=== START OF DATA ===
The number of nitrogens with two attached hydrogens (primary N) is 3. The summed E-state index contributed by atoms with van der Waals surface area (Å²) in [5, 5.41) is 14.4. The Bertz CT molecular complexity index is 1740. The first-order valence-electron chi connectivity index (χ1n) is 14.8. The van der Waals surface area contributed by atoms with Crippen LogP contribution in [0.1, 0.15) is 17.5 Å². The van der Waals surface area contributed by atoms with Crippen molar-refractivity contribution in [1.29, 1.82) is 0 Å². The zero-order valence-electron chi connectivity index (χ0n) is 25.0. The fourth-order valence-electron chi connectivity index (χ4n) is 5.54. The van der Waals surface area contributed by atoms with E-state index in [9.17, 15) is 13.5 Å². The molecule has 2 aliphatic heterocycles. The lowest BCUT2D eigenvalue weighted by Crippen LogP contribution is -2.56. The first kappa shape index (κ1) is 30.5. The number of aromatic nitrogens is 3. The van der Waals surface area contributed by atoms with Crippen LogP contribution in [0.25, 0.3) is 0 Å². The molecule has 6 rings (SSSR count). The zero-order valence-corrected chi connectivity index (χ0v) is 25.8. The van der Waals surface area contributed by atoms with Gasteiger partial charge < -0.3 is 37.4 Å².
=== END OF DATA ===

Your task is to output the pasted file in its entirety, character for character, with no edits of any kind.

The number of nitrogens with two attached hydrogens (primary N) is 3. The summed E-state index contributed by atoms with van der Waals surface area (Å²) in [5, 5.41) is 14.4. The Bertz CT molecular complexity index is 1740. The first-order valence-electron chi connectivity index (χ1n) is 14.8. The van der Waals surface area contributed by atoms with Crippen LogP contribution in [0.1, 0.15) is 17.5 Å². The van der Waals surface area contributed by atoms with Crippen molar-refractivity contribution in [1.29, 1.82) is 0 Å². The zero-order valence-electron chi connectivity index (χ0n) is 25.0. The fourth-order valence-electron chi connectivity index (χ4n) is 5.54. The van der Waals surface area contributed by atoms with E-state index in [9.17, 15) is 13.5 Å². The molecule has 2 aliphatic heterocycles. The lowest BCUT2D eigenvalue weighted by Crippen LogP contribution is -2.56. The first kappa shape index (κ1) is 30.5. The number of aromatic nitrogens is 3. The van der Waals surface area contributed by atoms with Crippen LogP contribution in [0.25, 0.3) is 0 Å². The molecule has 6 rings (SSSR count). The zero-order valence-corrected chi connectivity index (χ0v) is 25.8. The van der Waals surface area contributed by atoms with Gasteiger partial charge < -0.3 is 37.4 Å².